Fbchat Asthma Attack In Children: Signs, Symptoms & Treatment

Asthma Attack In Children: Signs, Symptoms & Treatment

Asthma Attack In Children

Asthma Attack In Children: Signs, Symptoms & Treatment

Asthma is a chronic respiratory condition that causes the narrowing of the airways, resulting in breathing difficulty. When children are exposed to certain triggers like pollen, cold, or respiratory infection, asthma can arise. Asthma attack in children is also known as pediatric asthma. The lungs of children who have asthma symptoms can quickly get inflamed when they’re exposed to any trigger. Children’s asthma is not significantly different from adult asthma, but children can suffer from more challenging conditions. Children’s asthma can’t be cured completely, but symptoms can be controlled to prevent lung damage. Sometimes, asthma attacks in children can lead to a visit or admission to the hospital.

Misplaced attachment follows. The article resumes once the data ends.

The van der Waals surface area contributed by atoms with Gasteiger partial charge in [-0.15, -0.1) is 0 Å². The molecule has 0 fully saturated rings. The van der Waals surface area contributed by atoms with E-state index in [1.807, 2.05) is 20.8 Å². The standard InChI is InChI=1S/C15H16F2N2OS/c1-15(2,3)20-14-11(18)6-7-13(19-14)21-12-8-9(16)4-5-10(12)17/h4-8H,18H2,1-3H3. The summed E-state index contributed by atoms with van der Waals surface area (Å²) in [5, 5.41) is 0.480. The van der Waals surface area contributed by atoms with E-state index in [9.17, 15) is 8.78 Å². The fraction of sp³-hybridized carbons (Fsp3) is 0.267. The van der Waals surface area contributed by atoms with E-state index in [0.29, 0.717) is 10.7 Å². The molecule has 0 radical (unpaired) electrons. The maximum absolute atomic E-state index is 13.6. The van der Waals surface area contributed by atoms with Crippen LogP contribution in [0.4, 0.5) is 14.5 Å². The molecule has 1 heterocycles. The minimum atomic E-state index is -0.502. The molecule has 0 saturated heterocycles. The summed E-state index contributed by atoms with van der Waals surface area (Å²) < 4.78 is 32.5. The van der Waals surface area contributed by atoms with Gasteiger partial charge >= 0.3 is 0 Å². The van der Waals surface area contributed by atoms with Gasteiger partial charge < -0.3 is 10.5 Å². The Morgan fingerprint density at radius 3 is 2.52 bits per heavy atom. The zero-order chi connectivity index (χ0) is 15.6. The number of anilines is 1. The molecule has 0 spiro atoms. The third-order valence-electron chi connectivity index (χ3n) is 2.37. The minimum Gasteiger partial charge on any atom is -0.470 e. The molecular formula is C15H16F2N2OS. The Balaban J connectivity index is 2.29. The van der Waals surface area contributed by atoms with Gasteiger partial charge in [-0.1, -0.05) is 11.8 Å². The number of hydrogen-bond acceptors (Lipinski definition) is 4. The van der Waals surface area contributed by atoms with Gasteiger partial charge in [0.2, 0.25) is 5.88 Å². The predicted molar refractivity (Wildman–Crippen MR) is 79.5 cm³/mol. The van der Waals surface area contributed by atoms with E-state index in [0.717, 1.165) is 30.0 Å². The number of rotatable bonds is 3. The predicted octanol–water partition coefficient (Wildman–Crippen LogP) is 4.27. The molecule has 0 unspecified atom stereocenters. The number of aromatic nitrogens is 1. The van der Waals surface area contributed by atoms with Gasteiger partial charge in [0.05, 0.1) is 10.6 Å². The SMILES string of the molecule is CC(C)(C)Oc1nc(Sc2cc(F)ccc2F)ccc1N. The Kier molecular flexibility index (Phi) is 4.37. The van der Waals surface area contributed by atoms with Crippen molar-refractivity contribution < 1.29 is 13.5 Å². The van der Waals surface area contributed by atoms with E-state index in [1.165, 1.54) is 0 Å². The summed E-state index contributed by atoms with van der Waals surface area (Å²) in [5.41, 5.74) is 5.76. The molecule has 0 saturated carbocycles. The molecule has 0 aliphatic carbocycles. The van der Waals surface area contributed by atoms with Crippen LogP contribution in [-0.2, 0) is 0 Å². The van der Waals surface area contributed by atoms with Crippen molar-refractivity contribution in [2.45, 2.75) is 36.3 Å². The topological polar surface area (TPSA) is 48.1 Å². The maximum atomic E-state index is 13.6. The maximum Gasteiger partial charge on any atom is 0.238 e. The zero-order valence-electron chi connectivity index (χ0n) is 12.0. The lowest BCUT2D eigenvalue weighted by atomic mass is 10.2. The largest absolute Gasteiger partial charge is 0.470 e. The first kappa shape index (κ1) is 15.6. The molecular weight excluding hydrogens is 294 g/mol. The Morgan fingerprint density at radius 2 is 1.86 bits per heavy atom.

Signs And Symptoms Of Asthma In Children

Not all children with asthma conditions have the same signs and symptoms. A single child may have different symptoms in each asthma attack. The general symptoms and signs of children’s asthma are the following:

  • Persistent coughing
  • Coughing that happens during playing, cold air, laughing, or crying
  • Deficiency of energy while playing
  • Avoiding sports and social activities
  • Disturbance in the sleeping pattern due to persistent coughing or breathing problems
  • Rapid and shortness of breathing
  • Chest pain and tightness
  • Wheezing while breathing
  • Tight neck and chest muscles
  • Feeling tired
  • Joint and muscles pain
  • Trouble eating

Severe Asthma Attack Symptoms